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We are the caretakers of this planet

There are just two seasons in the Philippines: the dry and the wet. Dry starts in October and ends in the third week of May, while the wet starts on the last week of May and moves on to the early part of October.

I grew up with these seasons arriving almost on the dot. Ironically, the school year during my time started in June so, oftentimes, I’d find myself drenched in my new school outfit from head to toe until about October when the rains let up. And, my poor parents would find themselves digging into their meagre savings to get me a second pair of footwear to replace the ones I soiled while walking in the rain. In my 40 years away from the old country, the seasons there have gone awry. Some Filipinos observe the change to have started with the 1991 Mt Pinatubo eruption which they felt was to blame for the unusually hot weather as we approached the new millennium. But then again, there were the super typhoons, notably the 2013 Haiyan, known as Yolanda in the Philippines, the fundraising activity of which led to the death of Fast and the Furious actor Paul Walker in California that same year. These days, the Philippines gets visited by typhoons on Christmas weeks, highly unusual when I was living there. And true to its nature, typhoons are followed by floods. With the Greater Manila Area below sea level, once the rains stop, flooding follows, and the waters don’t have any place to go because the sea is higher than the land. Simple gravity. One could say that this is just the way nature is. Maybe. The Philippines is a cluster of islands surrounded by bodies of water. But I couldn’t help but factor in climate change as a player in all these natural catastrophes my old country is experiencing.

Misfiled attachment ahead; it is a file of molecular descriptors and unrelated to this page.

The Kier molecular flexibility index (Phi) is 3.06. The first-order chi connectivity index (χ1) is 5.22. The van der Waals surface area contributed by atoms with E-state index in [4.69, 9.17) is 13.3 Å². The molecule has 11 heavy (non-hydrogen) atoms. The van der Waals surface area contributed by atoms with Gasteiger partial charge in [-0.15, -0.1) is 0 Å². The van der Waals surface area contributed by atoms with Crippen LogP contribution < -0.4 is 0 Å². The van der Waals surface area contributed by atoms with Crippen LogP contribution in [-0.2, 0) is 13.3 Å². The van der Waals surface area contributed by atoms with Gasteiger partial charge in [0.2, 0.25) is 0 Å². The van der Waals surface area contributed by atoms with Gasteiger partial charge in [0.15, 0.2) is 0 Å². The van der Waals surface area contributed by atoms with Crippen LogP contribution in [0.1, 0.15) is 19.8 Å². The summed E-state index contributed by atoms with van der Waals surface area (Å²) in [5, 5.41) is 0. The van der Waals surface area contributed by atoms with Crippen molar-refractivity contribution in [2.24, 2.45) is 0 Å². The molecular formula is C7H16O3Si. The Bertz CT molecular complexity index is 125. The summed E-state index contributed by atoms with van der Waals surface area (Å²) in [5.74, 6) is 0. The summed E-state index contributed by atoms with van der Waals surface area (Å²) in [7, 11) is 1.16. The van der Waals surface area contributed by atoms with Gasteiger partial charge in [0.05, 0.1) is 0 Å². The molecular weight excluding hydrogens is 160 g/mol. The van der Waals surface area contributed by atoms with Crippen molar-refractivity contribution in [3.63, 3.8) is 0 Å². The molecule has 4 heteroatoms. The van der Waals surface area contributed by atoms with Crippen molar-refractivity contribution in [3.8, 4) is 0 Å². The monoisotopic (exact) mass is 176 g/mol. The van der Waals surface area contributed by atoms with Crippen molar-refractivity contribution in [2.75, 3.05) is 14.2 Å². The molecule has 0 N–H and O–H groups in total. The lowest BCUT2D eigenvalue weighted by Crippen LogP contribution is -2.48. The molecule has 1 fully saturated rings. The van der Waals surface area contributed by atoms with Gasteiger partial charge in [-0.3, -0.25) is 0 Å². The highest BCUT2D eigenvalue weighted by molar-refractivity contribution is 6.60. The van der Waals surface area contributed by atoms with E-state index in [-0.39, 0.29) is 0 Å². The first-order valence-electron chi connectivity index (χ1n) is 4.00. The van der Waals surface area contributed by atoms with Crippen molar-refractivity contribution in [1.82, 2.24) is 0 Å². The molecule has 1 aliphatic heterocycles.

When I immigrated to Canada and settled in Toronto, I remember this city to be colder.  I invested in warm clothing, even walked around with hand warmers in my pockets. These days, I still wear warm clothes in the winter but have gotten away with wearing just ankle boots, alternating them with my Nike running shoes. Unthinkable yet there it is. And yes, I don’t think it is as cold now as it was when I first settled here or even in the last decades of the previous millennium. Does climate change have something to do with this warming of Canada? Definitely.

This past week, the US invited 40 world leaders to a virtual summit to address the global climate crisis. President Biden committed to reducing greenhouse gas emissions by 50% to 52% by 2030. That’s 9 years from now. The Russian and Chinese presidents were in attendance. So was Brazil’s environment minister who was willing to address deforestation and carbon emissions in his country provided he had funds for resources. European Commission president set a goal to make Europe climate-neutral by 2050. Pope Francis appealed to the world “to take care of the biodiversity, take care of nature” in a video message on Earth Day which was the first of the two-day US-led summit on climate change. This April summit was a precursor to the 2021 United Nations Climate Change Conference which is to take place in Glasgow during the period of November 1st to 12th, 2021. Addressing the summit was UN Secretary-General Antonio Guterres. He said “we are on the verge of the abyss” adding that Mother Nature has been manifesting herself in scorching temperatures, rising sea levels, super typhoons and epic wildfires.

Mankind has been given the task of taking care of this beautiful planet. That’s you and me and every human being on earth. And we are failing in this simple task.

 

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